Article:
The Foreign Policy of Woodrow Wilson, Part II: The Dream of Reason
Esmond Wright offers the second part of his study of the early 20th century American president and moralist.
The decision to go to Paris in person in 1918—about which there has been so much debate—was for Wilson itself a logical result of the decision to go to war in April 1917. If the world was to be re-made, it could only be done in Europe.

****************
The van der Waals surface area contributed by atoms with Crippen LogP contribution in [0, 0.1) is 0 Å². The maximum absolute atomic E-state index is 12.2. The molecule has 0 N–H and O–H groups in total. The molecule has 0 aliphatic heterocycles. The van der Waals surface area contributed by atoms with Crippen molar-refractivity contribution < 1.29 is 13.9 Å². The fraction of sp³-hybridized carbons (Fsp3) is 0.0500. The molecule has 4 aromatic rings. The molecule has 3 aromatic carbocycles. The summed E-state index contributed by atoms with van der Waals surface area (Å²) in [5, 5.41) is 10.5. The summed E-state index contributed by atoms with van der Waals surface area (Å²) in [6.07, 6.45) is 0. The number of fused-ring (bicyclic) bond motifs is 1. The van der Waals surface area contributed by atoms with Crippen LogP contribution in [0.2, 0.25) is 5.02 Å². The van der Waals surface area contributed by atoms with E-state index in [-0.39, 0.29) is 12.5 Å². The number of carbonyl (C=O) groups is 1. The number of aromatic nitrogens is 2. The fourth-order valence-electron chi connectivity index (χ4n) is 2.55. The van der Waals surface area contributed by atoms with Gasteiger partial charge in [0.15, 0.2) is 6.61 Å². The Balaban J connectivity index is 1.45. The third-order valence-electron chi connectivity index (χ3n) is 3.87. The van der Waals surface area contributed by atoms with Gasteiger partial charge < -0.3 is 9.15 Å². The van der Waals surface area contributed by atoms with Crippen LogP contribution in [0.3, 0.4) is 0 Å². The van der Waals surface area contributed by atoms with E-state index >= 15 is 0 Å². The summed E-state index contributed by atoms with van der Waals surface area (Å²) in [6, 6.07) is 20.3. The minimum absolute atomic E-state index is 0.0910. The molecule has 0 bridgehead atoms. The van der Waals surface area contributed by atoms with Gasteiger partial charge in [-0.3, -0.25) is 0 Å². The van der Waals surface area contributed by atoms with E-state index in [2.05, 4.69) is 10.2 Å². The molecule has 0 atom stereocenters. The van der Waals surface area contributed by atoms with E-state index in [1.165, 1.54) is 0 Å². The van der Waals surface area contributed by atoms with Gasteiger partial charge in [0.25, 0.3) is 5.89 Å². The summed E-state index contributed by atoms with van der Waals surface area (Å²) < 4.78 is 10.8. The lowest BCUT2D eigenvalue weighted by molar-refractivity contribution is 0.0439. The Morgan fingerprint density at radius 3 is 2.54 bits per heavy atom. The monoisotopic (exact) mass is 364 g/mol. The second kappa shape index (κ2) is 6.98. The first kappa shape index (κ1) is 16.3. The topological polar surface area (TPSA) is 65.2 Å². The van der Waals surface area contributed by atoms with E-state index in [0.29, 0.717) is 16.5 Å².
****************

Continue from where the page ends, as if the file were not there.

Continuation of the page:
And it was indeed only in the months in Paris, when he was almost at the end of his physical and nervous resources, that Wilson came to make any compromise with his principles. To Paris he went as a Messiah, cheered by returning troops as the George Washington sailed down the Hudson, fêted in London, Paris and Rome, his image worshipped—for a time—in little shrines in Northern Italy.